Speak in the present tense, retire rich

10 October 2013, 15:12   By Julia Kukiewicz

SAVINGS averse? The way English forces you to speak and think about the future could be to blame.

money in hands
Credit: Africa Studio/Shutterstock.com

According to Keith Chen, a UCLA economist, speakers of languages with a weak future tense are more likely to act responsibly on behalf of their future selves.

They save more money, exercise more regularly and avoid smoking more than speakers of strong future tense languages like, say, English.

I will save more... won't I?

In English, for example, we might say: "I will go to work" or "I am going to work". The future tense is clearly marked.

In contrast, the speaker of a weak future tense language is encouraged to use less differentiation between the present and the future.

In Chinese, for example, instead of the above we might say: "wo qu gong zuo". Literally, 'I go work', no different from the present tense.

Chen's paper, published last month in the American Economic Review [pdf], speculates that, as a result of this difference, speakers of languages with a strong future tense think of their present selves at a remove from their future selves.

Far fetched?

If this all sounds a bit barmy to you, you're in good company.

But the central premise, that the fundamentals of language can shape behaviour, isn't a new one.

Studies have shown that, for example, native speakers of languages without a word for orange have more difficulty distinguishing between shades of yellow. As a whole, the field is known as Whorfian linguistics.

Whorfian theory, explained.

Moreover, Chen not only analysed a huge amount of data on different countries, he attempted to account for some of, the many, confounding variables.

For example, he found the same differences in behaviour in people living in the same country but speaking different languages, like German (weak future) and French (strong future) speakers in Switzerland.

Language problems

All of which is not to say that Chen's hypothesis is without problems. Here are just two.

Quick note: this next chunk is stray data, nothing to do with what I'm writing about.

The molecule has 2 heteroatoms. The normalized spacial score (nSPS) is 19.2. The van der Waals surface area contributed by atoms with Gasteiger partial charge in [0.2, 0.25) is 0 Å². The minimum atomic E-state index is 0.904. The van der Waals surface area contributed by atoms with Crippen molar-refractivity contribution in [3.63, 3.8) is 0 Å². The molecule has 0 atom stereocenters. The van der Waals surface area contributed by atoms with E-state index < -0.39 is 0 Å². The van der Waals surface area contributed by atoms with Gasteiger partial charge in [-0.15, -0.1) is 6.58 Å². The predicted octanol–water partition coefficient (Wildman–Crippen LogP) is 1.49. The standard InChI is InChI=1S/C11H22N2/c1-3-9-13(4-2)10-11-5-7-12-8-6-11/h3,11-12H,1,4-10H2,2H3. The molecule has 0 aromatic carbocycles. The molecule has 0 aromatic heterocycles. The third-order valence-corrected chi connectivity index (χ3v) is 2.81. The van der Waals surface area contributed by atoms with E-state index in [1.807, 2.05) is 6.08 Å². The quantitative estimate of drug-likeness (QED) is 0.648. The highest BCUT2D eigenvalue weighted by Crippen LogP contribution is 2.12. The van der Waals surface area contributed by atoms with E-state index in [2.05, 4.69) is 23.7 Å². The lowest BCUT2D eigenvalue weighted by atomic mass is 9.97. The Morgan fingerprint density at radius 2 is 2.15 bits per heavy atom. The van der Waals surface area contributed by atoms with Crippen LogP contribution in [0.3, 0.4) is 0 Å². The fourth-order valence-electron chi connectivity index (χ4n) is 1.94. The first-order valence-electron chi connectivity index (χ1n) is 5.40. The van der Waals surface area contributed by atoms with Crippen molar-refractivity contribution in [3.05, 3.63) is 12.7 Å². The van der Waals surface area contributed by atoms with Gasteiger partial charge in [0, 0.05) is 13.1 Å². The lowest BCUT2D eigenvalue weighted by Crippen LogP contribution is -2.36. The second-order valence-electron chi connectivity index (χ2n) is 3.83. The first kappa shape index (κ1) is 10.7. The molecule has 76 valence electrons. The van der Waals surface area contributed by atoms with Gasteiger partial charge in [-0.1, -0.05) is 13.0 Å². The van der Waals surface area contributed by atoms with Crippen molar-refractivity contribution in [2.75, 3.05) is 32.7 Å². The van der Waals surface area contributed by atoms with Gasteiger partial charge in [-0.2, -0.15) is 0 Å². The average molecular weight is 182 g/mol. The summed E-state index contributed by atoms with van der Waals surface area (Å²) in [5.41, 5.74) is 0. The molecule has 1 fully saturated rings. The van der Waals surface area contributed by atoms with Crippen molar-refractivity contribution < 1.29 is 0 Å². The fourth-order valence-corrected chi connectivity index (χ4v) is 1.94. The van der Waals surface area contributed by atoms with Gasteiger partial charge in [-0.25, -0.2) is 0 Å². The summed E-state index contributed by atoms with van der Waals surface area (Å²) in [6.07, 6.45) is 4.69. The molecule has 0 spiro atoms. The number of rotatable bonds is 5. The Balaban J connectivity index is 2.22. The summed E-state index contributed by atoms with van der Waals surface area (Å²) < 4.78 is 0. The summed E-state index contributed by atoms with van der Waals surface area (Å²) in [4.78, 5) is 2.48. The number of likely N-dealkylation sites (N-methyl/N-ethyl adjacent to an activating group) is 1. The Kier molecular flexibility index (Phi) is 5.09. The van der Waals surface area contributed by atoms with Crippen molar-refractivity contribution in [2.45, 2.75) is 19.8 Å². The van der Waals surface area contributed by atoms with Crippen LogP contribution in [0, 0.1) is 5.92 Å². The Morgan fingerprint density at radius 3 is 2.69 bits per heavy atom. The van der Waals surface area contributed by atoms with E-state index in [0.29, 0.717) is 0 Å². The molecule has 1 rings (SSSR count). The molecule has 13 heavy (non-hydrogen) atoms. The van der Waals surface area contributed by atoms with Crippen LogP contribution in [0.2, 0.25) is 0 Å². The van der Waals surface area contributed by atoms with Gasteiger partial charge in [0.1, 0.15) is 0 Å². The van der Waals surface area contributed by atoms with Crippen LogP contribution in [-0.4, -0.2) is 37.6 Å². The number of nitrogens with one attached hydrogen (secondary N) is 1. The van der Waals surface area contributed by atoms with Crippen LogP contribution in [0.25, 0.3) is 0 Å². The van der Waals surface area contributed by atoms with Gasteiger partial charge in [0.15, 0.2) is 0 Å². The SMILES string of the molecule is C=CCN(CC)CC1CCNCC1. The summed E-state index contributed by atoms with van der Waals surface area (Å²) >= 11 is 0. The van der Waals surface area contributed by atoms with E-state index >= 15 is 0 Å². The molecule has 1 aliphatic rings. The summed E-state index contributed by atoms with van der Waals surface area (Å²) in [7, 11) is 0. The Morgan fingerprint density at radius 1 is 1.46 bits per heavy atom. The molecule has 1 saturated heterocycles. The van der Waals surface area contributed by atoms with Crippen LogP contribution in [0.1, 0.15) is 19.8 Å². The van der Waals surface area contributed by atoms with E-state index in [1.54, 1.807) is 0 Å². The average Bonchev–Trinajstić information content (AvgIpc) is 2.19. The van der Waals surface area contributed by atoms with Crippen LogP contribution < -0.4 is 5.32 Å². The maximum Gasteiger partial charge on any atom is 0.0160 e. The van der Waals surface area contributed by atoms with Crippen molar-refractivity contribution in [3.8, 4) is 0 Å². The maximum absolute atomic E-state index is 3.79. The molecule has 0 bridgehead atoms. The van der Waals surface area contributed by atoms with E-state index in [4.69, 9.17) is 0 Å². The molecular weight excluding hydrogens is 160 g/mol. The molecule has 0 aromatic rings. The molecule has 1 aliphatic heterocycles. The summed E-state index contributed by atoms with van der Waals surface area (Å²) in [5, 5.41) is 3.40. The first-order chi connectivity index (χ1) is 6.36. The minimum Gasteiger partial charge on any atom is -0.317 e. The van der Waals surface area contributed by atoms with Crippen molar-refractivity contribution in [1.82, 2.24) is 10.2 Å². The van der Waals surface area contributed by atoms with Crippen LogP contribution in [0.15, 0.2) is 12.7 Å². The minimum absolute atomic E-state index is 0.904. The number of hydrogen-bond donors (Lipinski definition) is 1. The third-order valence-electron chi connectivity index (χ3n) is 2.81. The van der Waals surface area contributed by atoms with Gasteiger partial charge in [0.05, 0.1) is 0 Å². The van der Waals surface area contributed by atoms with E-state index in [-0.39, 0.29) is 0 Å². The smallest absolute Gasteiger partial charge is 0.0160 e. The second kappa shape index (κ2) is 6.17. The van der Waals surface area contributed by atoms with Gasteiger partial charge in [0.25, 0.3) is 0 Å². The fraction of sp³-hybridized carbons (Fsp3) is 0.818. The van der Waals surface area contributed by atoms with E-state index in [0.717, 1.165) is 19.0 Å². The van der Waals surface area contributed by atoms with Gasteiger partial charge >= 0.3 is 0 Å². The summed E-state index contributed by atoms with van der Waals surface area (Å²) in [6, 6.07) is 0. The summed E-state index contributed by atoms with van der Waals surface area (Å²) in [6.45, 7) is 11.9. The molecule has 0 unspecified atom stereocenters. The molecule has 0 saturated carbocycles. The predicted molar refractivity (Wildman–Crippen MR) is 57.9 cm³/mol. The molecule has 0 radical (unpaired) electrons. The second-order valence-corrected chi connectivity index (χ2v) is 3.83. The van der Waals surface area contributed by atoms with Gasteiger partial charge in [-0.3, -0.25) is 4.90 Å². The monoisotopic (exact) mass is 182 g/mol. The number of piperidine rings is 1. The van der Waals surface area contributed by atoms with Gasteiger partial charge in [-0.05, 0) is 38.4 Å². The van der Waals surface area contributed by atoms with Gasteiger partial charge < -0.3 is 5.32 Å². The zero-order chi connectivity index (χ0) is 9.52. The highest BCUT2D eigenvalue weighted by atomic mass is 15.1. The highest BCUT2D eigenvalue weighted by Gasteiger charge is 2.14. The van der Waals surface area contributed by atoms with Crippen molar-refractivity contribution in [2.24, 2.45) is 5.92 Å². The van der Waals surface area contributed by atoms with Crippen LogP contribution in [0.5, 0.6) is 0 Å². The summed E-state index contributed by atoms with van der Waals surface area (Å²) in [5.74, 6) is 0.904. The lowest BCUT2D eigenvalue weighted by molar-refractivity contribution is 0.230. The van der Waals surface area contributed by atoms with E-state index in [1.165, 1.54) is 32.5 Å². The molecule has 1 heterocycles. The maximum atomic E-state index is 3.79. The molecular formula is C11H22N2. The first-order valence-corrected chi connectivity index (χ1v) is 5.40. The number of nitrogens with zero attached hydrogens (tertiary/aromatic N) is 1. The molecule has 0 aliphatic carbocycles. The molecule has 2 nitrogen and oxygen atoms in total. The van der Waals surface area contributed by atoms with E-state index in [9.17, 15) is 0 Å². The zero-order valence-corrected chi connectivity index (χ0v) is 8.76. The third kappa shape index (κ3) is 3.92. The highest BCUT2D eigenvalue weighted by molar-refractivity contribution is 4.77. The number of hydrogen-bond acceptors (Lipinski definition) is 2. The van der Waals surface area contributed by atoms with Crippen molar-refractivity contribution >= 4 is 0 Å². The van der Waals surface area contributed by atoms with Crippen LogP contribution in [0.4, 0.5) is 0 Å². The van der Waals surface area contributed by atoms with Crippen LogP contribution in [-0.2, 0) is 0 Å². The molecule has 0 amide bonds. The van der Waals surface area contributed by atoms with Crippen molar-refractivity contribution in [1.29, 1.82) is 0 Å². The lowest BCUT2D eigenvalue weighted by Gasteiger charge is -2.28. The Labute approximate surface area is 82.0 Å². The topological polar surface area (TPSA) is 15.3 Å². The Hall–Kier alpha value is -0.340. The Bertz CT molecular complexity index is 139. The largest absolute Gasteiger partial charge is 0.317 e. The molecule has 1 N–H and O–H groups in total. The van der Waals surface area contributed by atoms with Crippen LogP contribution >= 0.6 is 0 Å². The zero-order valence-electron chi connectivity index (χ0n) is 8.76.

For one thing, and maybe this is just down to ignorance of linguistics but still, it seems weird to classify English as an strong future tense language when we so often use the present tense to talk about the future.

Chen says that to explain to a colleague why he'll miss a meeting, "English grammar would oblige me to say 'I will go, am going, or have to go to a seminar'."

Even ignoring that 'am going' is present continuous tense which doesn't seem to be a particularly strong form of the future, there are a number of present tense forms we could use to say the same thing.

What about: 'I have a seminar' or 'that seminar is at 2 o'clock tomorrow'?

The headline of this article is in the present tense but the second clause clearly refers to the (future) consequence of the first.

Similarly, in Chinese, one of the weak future tense languages, it's common to put time markers at the start of a phrase ('tomorrow I go work' rather than 'I will go to work tomorrow') which seems, if anything, to put more emphasis on the future than in English.

Even if we accept that these language differences are real enough to be split into two distinct groups, it seems highly likely that the correlation between that difference and average behaviour could be spurious.

A 2012 study on language structure and behaviour pointed out that, in really big data sets like these, statistically significant, but bananas, correlations are not hard to find.

For example, the researchers said, there's a strong correlation between countries that have tonal languages and countries where a certain type of tree - Acacia Nilotica - grows. "A causal link is, obviously, very unlikely," they note.

Again, however, linguists have run the numbers and found them to be not as dicey as they appear.

What does it mean for your savings?

And this is a personal finance site so, rather than speculate much more about whether this theory is true, let's think about what it might mean for our ability to save if it were true.

Earlier this year, Chen told BBC Business that, "it actually seems like encouraging yourself to think in the present tense makes it a little bit easier to engage in self-control."

So maybe instead of saying, "I'm going to save £20 a week" we could start saying, "I save £20 a week", which does sound better, though runs the risk of technically being a lie.

All this must be music to the ears of self-help gurus who've been peddling present tense affirmations for years, though on slightly shakier scientific ground ("our thoughts, whether they are positive or negative, are an energy that connects to the universal consciousness..." one site I looked at explained).

Maybe they were right all along, though.

The study also brings to mind many others which have found that predicting our future behaviour is a tricky business.

To take just one example, a study published in January this year found that most people experience what they called 'an end of history illusion', the misconception that their future self wouldn't change very much.

Participants clung on to this belief even though they could easily identify how much their present beliefs and behaviour differed from their past selves.

Faced with such barriers, maybe it would be worth giving speaking in the present tense a try.

Or, wait, I speak in the present tense. This might be harder than I thought.

Chen's TED talk on his idea.

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